A friend recently brought to my attention a study in which Millennials reported having the highest stress level of any generation.
At first, I was kind of skeptical because, on the surface, our generation seems to have things far easier than our parents ever did.
For example, I’ve heard multiple stories from older people about how they were forced to work grueling part-time jobs or live in meager accommodations just to make ends meet during college.
In contrast, most of my peers had significant financial help from their parents, and they certainly didn’t have to spend time worrying about how they’d pay their tuition next semester.
That being said, I realize Millennials are burdened by certain types of stress that weren’t even relevant to previous generations.
Almost all of my college friends have experienced some kind of existential crisis in which they questioned if they were truly passionate about what they were studying, and where it would all lead in the future.
Many of my peers even confided in me that they felt depressed and overwhelmed for months at a time due to all the decisions looming ahead of them.
The bottom line is while Millennials have more doors open to them than any other generation, this sense of “freedom” ends up being both a blessing and a curse.
Our generation is unique in that we’ve always been told we can do anything.
From an early age, we’ve been told to follow our dreams, study what interests us and pursue careers we are passionate about.
The downside is that the weight of all these choices can seem suffocating at times.
We’re led to believe we should feel uncomfortable unless we are completely in love with what we are presently doing.
However, this mindset is quite problematic and definitely responsible for Millennials' reputation for being indecisive and unable to commit to things.
I’m sure we’ve all known college friends who have switched majors multiple times. They had a bad experience in one course, and then concluded the program wasn’t the right fit for them.
The reality is we should not be deluded by idealistic visions of having a perfect job or a college schedule we absolutely love going to every day.
No matter which door one opens, there will always be challenges to overcome.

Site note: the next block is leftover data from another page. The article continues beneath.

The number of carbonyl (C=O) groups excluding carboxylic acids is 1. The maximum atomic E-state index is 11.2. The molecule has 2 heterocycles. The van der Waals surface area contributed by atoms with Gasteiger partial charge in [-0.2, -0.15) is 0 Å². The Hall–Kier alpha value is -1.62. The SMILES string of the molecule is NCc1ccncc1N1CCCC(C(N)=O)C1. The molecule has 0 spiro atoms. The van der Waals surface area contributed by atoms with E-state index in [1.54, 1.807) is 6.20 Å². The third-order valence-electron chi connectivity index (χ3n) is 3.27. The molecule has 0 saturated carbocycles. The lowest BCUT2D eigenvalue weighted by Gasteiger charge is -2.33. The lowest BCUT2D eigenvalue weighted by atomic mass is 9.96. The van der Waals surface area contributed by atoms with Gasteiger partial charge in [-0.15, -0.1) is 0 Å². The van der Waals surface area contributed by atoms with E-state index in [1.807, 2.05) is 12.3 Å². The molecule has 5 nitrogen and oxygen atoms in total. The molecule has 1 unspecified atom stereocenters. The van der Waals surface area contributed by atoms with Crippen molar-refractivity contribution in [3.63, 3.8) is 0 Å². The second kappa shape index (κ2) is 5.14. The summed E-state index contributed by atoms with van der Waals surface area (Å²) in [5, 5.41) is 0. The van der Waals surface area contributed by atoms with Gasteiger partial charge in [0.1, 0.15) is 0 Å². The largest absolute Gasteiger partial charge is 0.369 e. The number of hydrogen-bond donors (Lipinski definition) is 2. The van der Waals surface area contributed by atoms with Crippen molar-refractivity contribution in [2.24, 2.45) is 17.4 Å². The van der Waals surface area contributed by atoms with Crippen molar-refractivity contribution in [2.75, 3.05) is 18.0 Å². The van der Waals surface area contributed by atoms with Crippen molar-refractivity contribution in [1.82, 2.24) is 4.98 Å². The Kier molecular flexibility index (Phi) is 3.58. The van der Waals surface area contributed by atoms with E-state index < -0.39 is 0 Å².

Furthermore, Millennials are slowly beginning to realize times have changed, and as a result, we want different things than our parents did.
I know that for my parents, just graduating from college was viewed as a major accomplishment and a secure path to a well-paying job in many fields.
However, nowadays, most of my peers don’t seem to have the same sense of fulfillment upon graduating from college. Continuing our education is merely something we are expected to do.
Millennials are anxious because we understand the world is more unpredictable now than it was then, and the value of a college degree is more questionable than ever before.
So, it’s no surprise most Millennials find themselves wanting more out of college and traditional nine-to-five jobs, despite the fact our parents would have relished such opportunities.
Stability was the main concern for most of our parents because they came from unstable backgrounds. Even having a steady office job to go to every day was a huge milestone.
In contrast, Millennials struggle with the fact that despite what we’ve been told, the world is not here to cater to our needs, and society views certain skills as more valuable than others.
I’m certain this conflict between doing what we enjoy and understanding what society values heavily contributes to the stress Millennials experience.
Every generation has its own challenges, distinct from those before it.
For Millennials, the main source of our stress is due to the high expectations we have placed on ourselves because of the seemingly limitless choices that surround us.
But, we need to understand the grass is not always greener.
There will always be obstacles present, no matter what decisions we make, and we should not always change paths at the first sign of difficulty.
Instead of feeling anxious about all the choices ahead of us, we should be grateful we even have this many options available.
We need to think carefully about what is truly worth pursuing.